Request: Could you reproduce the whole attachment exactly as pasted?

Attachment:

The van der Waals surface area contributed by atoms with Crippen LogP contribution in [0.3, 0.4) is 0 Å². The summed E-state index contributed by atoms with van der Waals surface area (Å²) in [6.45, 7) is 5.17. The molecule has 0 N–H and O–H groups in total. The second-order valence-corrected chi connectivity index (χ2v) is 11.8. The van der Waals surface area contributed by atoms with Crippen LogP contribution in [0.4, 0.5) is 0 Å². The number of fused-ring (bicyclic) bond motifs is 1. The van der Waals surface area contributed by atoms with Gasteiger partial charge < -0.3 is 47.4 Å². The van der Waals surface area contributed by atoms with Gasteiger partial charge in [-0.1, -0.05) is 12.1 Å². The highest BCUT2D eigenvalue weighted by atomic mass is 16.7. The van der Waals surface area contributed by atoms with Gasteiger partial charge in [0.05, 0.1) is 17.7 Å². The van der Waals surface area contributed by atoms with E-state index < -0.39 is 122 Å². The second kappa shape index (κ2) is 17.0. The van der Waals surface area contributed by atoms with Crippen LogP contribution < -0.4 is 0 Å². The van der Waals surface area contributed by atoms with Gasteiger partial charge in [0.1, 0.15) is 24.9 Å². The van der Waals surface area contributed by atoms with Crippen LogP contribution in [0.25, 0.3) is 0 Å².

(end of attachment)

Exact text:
The van der Waals surface area contributed by atoms with Crippen LogP contribution in [0.3, 0.4) is 0 Å². The summed E-state index contributed by atoms with van der Waals surface area (Å²) in [6.45, 7) is 5.17. The molecule has 0 N–H and O–H groups in total. The second-order valence-corrected chi connectivity index (χ2v) is 11.8. The van der Waals surface area contributed by atoms with Crippen LogP contribution in [0.4, 0.5) is 0 Å². The number of fused-ring (bicyclic) bond motifs is 1. The van der Waals surface area contributed by atoms with Gasteiger partial charge < -0.3 is 47.4 Å². The van der Waals surface area contributed by atoms with Gasteiger partial charge in [-0.1, -0.05) is 12.1 Å². The highest BCUT2D eigenvalue weighted by atomic mass is 16.7. The van der Waals surface area contributed by atoms with Gasteiger partial charge in [0.05, 0.1) is 17.7 Å². The van der Waals surface area contributed by atoms with E-state index < -0.39 is 122 Å². The second kappa shape index (κ2) is 17.0. The van der Waals surface area contributed by atoms with Crippen LogP contribution < -0.4 is 0 Å². The van der Waals surface area contributed by atoms with Gasteiger partial charge in [0.1, 0.15) is 24.9 Å². The van der Waals surface area contributed by atoms with Crippen LogP contribution in [0.25, 0.3) is 0 Å².